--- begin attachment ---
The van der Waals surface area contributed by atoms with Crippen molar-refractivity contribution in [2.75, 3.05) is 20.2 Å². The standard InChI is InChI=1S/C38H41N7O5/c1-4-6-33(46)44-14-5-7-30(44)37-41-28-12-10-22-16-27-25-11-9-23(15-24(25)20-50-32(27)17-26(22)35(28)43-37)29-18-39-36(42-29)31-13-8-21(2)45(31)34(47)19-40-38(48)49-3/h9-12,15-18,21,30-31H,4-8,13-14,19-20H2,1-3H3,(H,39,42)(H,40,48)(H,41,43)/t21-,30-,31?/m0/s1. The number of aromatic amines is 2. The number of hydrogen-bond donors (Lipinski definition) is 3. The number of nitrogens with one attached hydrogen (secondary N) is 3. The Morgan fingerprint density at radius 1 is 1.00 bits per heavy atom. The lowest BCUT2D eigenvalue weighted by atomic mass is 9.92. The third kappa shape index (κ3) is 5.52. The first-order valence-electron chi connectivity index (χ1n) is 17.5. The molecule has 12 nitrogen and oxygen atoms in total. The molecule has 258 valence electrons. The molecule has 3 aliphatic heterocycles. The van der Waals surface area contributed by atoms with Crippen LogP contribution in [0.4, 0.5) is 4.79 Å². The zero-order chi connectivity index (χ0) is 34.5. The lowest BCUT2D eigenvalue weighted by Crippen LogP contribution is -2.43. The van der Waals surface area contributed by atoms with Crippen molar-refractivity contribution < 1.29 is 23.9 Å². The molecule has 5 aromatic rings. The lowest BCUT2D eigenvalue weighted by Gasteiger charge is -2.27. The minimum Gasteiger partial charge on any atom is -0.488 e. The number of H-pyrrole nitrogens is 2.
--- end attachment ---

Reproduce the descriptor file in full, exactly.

The van der Waals surface area contributed by atoms with Crippen molar-refractivity contribution in [2.75, 3.05) is 20.2 Å². The standard InChI is InChI=1S/C38H41N7O5/c1-4-6-33(46)44-14-5-7-30(44)37-41-28-12-10-22-16-27-25-11-9-23(15-24(25)20-50-32(27)17-26(22)35(28)43-37)29-18-39-36(42-29)31-13-8-21(2)45(31)34(47)19-40-38(48)49-3/h9-12,15-18,21,30-31H,4-8,13-14,19-20H2,1-3H3,(H,39,42)(H,40,48)(H,41,43)/t21-,30-,31?/m0/s1. The number of aromatic amines is 2. The number of hydrogen-bond donors (Lipinski definition) is 3. The number of nitrogens with one attached hydrogen (secondary N) is 3. The Morgan fingerprint density at radius 1 is 1.00 bits per heavy atom. The lowest BCUT2D eigenvalue weighted by atomic mass is 9.92. The third kappa shape index (κ3) is 5.52. The first-order valence-electron chi connectivity index (χ1n) is 17.5. The molecule has 12 nitrogen and oxygen atoms in total. The molecule has 258 valence electrons. The molecule has 3 aliphatic heterocycles. The van der Waals surface area contributed by atoms with Crippen LogP contribution in [0.4, 0.5) is 4.79 Å². The zero-order chi connectivity index (χ0) is 34.5. The lowest BCUT2D eigenvalue weighted by Crippen LogP contribution is -2.43. The van der Waals surface area contributed by atoms with Crippen molar-refractivity contribution < 1.29 is 23.9 Å². The molecule has 5 aromatic rings. The lowest BCUT2D eigenvalue weighted by Gasteiger charge is -2.27. The minimum Gasteiger partial charge on any atom is -0.488 e. The number of H-pyrrole nitrogens is 2.